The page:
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Hayes, DJ, Cohen, WB (2007). "Spatial, spectral and temporal patterns of tropical forest cover change as observed with multiple scales of optical satellite data". REMOTE SENSING OF ENVIRONMENT, 106(1), 1-16.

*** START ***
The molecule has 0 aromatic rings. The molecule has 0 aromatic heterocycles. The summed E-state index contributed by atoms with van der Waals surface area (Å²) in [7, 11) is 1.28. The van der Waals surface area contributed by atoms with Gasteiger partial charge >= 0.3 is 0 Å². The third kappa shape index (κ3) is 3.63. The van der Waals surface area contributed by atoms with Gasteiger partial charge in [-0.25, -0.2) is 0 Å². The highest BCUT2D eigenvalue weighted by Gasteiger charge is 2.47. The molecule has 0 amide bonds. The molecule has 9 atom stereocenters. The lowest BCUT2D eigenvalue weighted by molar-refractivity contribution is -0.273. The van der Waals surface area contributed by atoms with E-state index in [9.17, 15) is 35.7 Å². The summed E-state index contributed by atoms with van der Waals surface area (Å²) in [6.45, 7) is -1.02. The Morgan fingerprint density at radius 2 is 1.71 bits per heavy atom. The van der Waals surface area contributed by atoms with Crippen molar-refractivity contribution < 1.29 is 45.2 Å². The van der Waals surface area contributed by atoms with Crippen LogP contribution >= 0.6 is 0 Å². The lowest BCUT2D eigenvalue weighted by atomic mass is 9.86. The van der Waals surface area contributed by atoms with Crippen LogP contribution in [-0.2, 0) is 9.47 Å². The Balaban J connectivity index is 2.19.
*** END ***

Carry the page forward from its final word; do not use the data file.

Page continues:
This article describes the development of a methodology for scaling observations of changes in tropical forest cover to large areas at high temporal frequency from coarse resolution satellite imagery. The approach for estimating proportional forest cover change as a continuous variable is based on a regression model that relates multispectral, multitemporal MODIS data, transformed to optimize the spectral detection of vegetation changes, to reference change data sets derived from a Landsat data record for a study site in Central America. A number of issues involved in model development are addressed here by exploring the spatial, spectral and temporal patterns of forest cover change as manifested in a time-series of multi-scale satellite imagery. The analyses highlighted the distinct spectral change patterns from year-to-year in response to the possible land cover trajectories of forest clearing, regeneration and changes in climatic and land cover conditions. Spectral response in the MODIS Calibrated Radiances Swath data set followed more closely with the expected patterns of forest cover change than did the spectral response in the Gridded Surface Reflectance product. With forest cover change patterns relatively invariant to the spatial grain size of the analysis, the model results indicate that the best spectral metrics for detecting tropical forest clearing and regeneration are those that incorporate shortwave infrared information from the MODIS calibrated radiances data set at 500-m resolution, with errors ranging from 7.4 to 10.9% across the time periods of analysis. (c) 2006 Elsevier Inc. All rights reserved.



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